Welcome to the Goodwood Festival of Speed, a three-day event held in the South of England, dedicated to motoring in all its many forms.
The festival plays home to a vast selection of cars, including classic racers, one-of-a-kind custom creations, modern supercars and souped-up road-legal hot hatchbacks. Even a walk around the car parks can show you a mouth-watering selection of vehicles from the likes of Lamborghini, Ferrari and McLaren.
If you've ever had to take a cold shower after seeing your favourite car, then Goodwood is the place for you.
I popped along to this year's event, camera in hand, to see just what this celebration of moving metal has to offer.
It looks just as stealthy as its predecessor but now comes with a more powerful 2.5-litre engine. It may seem like a car designed only for the racetrack, but it includes seat belts, indicators and other features which make it a legal road car.
Stunt driver and internet favourite Ken Block took the new Ford Focus RS up the hillclimb. Sadly, his run didn't feature his usual repertoire of power-slides, donuts and similar tricks that you can see in his awesome gymkhana videos.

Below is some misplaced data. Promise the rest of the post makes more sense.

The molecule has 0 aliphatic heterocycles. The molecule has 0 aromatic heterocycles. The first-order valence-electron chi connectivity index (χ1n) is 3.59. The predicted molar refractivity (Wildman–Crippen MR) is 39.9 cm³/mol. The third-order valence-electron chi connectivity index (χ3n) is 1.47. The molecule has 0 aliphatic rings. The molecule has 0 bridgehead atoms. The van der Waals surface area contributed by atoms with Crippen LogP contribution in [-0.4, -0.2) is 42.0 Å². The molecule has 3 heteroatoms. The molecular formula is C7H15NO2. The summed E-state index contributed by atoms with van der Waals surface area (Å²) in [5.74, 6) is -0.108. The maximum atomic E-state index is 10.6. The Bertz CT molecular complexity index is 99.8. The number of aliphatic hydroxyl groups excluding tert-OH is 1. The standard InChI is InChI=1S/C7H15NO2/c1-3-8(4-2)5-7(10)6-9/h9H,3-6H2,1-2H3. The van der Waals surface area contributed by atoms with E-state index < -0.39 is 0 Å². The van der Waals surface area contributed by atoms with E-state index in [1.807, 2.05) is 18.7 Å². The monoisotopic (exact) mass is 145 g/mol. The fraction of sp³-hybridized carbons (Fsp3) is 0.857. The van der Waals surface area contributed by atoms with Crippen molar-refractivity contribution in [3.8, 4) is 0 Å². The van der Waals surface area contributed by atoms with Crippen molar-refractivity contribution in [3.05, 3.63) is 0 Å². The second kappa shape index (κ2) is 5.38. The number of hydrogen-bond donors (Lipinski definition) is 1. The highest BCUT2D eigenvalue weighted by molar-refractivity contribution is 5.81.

The Red Arrows are comprised of the best jet pilots in the country. They're able to perform the most heart-stopping aerial acrobatics -- such as flying along upside down, as shown here. Just imagine what it must be like to fly a jet at 500mph while upside down. The mind boggles.
Major manufacturers like Ford go all out on their stands, hoping to be more eye-catching than their competitors. Ford's stand not only had a GT supercar strung up on wires, but also had a slide taking you effortlessly from the top to the bottom.
Honda's cars were all packed up like toys. It may be a stroke of marketing genius, asking you to "collect the set". I'm not convinced it's a tactic that will work, but you can't blame Honda for trying.